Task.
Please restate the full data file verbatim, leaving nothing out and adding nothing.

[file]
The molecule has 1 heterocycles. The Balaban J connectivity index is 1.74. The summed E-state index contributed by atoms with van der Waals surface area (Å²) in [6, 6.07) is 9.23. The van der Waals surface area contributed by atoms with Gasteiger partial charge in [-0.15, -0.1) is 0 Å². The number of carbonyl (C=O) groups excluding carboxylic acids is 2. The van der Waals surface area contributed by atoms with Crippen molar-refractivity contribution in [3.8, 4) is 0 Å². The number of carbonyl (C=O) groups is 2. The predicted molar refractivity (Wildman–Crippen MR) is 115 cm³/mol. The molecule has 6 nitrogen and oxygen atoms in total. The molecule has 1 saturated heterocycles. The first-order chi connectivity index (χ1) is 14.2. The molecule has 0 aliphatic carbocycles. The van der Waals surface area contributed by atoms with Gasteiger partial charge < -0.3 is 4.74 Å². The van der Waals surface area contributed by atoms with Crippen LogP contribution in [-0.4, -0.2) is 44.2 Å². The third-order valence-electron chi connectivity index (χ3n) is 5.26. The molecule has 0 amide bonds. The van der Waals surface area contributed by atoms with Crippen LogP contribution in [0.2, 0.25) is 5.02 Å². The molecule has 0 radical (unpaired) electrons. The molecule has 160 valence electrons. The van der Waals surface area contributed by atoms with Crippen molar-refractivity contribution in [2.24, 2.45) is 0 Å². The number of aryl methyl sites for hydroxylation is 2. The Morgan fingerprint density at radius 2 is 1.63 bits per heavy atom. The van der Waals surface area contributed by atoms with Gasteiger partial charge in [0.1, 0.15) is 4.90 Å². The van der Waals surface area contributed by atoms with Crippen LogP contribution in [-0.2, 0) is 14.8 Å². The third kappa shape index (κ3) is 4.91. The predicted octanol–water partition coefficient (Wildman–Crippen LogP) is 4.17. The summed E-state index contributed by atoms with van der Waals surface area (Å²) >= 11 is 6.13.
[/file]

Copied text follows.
The molecule has 1 heterocycles. The Balaban J connectivity index is 1.74. The summed E-state index contributed by atoms with van der Waals surface area (Å²) in [6, 6.07) is 9.23. The van der Waals surface area contributed by atoms with Gasteiger partial charge in [-0.15, -0.1) is 0 Å². The number of carbonyl (C=O) groups excluding carboxylic acids is 2. The van der Waals surface area contributed by atoms with Crippen molar-refractivity contribution in [3.8, 4) is 0 Å². The number of carbonyl (C=O) groups is 2. The predicted molar refractivity (Wildman–Crippen MR) is 115 cm³/mol. The molecule has 6 nitrogen and oxygen atoms in total. The molecule has 1 saturated heterocycles. The first-order chi connectivity index (χ1) is 14.2. The molecule has 0 aliphatic carbocycles. The van der Waals surface area contributed by atoms with Gasteiger partial charge < -0.3 is 4.74 Å². The van der Waals surface area contributed by atoms with Crippen LogP contribution in [-0.4, -0.2) is 44.2 Å². The third-order valence-electron chi connectivity index (χ3n) is 5.26. The molecule has 0 amide bonds. The van der Waals surface area contributed by atoms with Crippen LogP contribution in [0.2, 0.25) is 5.02 Å². The molecule has 0 radical (unpaired) electrons. The molecule has 160 valence electrons. The van der Waals surface area contributed by atoms with Crippen molar-refractivity contribution in [2.24, 2.45) is 0 Å². The number of aryl methyl sites for hydroxylation is 2. The Morgan fingerprint density at radius 2 is 1.63 bits per heavy atom. The van der Waals surface area contributed by atoms with Gasteiger partial charge in [0.1, 0.15) is 4.90 Å². The van der Waals surface area contributed by atoms with Crippen LogP contribution in [-0.2, 0) is 14.8 Å². The third kappa shape index (κ3) is 4.91. The predicted octanol–water partition coefficient (Wildman–Crippen LogP) is 4.17. The summed E-state index contributed by atoms with van der Waals surface area (Å²) >= 11 is 6.13.